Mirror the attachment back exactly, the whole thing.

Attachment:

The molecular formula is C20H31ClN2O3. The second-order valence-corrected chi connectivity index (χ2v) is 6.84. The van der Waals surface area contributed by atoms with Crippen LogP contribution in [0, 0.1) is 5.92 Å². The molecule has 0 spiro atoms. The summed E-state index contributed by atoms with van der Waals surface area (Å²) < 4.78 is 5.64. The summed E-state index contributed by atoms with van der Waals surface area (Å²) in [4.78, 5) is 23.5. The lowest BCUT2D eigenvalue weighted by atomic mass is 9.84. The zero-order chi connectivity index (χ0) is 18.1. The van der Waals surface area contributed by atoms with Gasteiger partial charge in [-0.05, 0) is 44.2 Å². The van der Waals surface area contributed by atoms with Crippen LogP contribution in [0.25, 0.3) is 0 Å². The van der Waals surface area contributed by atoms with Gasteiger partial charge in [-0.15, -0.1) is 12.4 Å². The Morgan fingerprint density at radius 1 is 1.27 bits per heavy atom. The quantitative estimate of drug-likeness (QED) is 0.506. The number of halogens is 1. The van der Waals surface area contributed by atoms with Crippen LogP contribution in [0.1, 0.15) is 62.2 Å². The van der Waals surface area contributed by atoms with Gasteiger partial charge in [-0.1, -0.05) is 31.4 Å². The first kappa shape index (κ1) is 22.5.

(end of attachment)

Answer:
The molecular formula is C20H31ClN2O3. The second-order valence-corrected chi connectivity index (χ2v) is 6.84. The van der Waals surface area contributed by atoms with Crippen LogP contribution in [0, 0.1) is 5.92 Å². The molecule has 0 spiro atoms. The summed E-state index contributed by atoms with van der Waals surface area (Å²) < 4.78 is 5.64. The summed E-state index contributed by atoms with van der Waals surface area (Å²) in [4.78, 5) is 23.5. The lowest BCUT2D eigenvalue weighted by atomic mass is 9.84. The zero-order chi connectivity index (χ0) is 18.1. The van der Waals surface area contributed by atoms with Gasteiger partial charge in [-0.05, 0) is 44.2 Å². The van der Waals surface area contributed by atoms with Crippen LogP contribution in [0.25, 0.3) is 0 Å². The van der Waals surface area contributed by atoms with Gasteiger partial charge in [-0.15, -0.1) is 12.4 Å². The Morgan fingerprint density at radius 1 is 1.27 bits per heavy atom. The quantitative estimate of drug-likeness (QED) is 0.506. The number of halogens is 1. The van der Waals surface area contributed by atoms with Crippen LogP contribution in [0.1, 0.15) is 62.2 Å². The van der Waals surface area contributed by atoms with Gasteiger partial charge in [-0.1, -0.05) is 31.4 Å². The first kappa shape index (κ1) is 22.5.